“There are some patients who really benefit from having a device that points certain things out to them—even if those things should be obvious,” says Dr. Abbott. For example, if a person starts staying up later and later every night, a device that tracks time spent in bed might help them realize it more clearly.
For that reason, sleep trackers may be better at showing people how their sleep patterns change over time, rather than giving them minute-by-minute reports of their sleep stages. Knowing how you compare to other people your age may also provide some insight, says Dr. Abbott, but it can be a double-edged sword. “Anytime something tells us we’re below average, it can cause concern and anxiety,” she says.
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An old-fashioned sleep diary can help, too
Even before the advent of sleep trackers, doctors recommended that some patients monitor how (and how much) they slept with simple pen and paper. Keeping a paper sleep diary can give people a bigger picture of when exactly they’re going to bed, how they feel when they wake up, and what behaviors seem to affect—positively or negatively—their shuteye that night.
“Then again, there’s the other subset who finds even the act of filling out that sleep diary to be so stressful, they lie awake at night thinking that they have to make it perfect and they have to show improvement,” says Dr. Abbott. “Just like most things in sleep medicine, it really is a very patient-specific intervention.”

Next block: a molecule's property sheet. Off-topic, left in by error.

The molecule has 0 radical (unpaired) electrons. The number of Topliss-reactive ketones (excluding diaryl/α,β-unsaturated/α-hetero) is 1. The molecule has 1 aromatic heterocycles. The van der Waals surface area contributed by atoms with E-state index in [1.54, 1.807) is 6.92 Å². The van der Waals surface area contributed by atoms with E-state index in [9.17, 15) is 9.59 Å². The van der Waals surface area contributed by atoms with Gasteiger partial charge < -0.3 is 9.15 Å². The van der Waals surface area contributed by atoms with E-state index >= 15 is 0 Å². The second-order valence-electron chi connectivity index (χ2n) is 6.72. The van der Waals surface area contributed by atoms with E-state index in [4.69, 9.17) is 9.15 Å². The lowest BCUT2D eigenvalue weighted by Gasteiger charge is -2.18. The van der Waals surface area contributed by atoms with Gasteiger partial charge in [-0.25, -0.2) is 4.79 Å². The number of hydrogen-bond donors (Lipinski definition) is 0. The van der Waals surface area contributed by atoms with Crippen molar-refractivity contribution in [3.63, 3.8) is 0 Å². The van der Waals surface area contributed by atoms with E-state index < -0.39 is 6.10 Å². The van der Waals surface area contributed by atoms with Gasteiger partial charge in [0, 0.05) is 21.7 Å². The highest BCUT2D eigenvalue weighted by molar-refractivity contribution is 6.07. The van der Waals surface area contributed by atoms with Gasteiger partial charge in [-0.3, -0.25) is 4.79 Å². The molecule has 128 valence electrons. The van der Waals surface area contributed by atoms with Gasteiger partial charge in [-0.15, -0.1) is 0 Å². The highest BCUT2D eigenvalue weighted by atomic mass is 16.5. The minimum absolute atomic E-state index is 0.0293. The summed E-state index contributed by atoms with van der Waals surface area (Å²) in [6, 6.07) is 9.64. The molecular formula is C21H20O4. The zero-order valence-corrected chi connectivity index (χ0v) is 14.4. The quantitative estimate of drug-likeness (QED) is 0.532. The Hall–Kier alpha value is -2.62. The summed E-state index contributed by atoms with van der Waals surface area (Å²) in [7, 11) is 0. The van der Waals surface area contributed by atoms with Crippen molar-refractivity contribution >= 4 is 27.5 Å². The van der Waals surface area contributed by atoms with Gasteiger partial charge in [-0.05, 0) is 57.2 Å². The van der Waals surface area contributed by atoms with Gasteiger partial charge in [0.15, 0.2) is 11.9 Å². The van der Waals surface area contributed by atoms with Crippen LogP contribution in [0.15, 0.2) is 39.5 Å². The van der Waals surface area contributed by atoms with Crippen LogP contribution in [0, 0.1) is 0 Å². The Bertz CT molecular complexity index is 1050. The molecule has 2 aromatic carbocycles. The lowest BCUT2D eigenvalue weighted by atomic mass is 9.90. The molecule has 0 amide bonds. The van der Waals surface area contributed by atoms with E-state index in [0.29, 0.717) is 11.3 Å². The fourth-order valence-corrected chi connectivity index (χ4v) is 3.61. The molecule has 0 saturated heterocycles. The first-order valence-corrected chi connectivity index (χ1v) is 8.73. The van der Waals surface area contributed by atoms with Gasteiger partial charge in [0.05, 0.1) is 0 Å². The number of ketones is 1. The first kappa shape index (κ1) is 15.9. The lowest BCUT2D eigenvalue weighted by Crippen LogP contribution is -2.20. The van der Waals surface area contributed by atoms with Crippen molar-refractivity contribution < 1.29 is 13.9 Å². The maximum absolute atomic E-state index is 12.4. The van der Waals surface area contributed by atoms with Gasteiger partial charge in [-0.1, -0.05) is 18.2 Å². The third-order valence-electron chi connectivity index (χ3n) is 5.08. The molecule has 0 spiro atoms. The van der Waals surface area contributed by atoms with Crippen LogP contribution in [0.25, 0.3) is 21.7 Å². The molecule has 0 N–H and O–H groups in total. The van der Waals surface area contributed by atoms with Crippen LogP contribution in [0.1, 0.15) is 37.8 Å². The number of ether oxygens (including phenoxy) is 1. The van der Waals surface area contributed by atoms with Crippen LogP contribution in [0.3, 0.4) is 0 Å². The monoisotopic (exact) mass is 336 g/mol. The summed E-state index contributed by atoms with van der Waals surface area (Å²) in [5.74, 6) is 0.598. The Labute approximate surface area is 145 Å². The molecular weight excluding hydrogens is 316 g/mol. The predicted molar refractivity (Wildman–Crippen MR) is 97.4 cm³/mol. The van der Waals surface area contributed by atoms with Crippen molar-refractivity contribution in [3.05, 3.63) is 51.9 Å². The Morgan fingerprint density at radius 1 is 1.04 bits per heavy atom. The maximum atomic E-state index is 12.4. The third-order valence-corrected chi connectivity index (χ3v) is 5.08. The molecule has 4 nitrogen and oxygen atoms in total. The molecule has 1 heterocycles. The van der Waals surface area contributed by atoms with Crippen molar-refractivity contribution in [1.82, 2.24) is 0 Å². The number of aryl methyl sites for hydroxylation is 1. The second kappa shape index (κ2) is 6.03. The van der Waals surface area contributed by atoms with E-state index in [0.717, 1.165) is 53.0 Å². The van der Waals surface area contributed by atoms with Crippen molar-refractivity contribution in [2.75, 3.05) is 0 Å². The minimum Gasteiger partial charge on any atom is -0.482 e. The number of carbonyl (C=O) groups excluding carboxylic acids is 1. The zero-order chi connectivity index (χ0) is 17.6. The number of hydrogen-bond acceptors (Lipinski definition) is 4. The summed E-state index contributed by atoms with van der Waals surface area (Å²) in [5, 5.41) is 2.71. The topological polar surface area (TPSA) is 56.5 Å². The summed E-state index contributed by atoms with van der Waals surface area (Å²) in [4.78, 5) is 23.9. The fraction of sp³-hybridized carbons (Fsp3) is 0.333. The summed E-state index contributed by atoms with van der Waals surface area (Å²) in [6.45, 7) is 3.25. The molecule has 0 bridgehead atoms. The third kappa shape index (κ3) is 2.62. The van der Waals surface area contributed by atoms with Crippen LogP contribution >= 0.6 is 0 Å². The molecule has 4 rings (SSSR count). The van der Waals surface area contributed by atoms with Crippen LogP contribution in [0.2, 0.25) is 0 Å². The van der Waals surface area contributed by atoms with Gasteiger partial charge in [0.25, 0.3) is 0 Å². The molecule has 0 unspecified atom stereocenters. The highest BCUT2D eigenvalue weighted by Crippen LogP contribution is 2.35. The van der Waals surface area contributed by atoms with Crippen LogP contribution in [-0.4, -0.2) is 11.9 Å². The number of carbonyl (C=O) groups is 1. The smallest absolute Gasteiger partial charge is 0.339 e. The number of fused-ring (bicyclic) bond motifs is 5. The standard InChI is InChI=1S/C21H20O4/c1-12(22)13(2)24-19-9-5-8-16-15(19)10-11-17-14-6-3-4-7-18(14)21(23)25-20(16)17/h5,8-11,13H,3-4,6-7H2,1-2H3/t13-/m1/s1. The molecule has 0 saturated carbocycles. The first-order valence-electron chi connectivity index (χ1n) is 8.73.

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Listen to your body—not your tracker
The use of wearable sleep trackers is increasing, says Dr. Abbott, and so it’s important that consumers understand what these devices can and can’t do. It’s also important that patients don’t let their sleep-tracker data get in the way of a doctor’s suggested treatment.
Overall, says Dr. Abbott, people need to decide for themselves whether tracking their sleep is harmful or helpful. “If you feel like it’s useful for you and you don’t notice any negative effects, there’s no reason to stop,” she says.
“But if you feel like it’s making things worse, maybe it’s time to make a change,” she continues. “Wear [your fitness tracker] during the day to track your steps, but take it off at night and see if things get better.”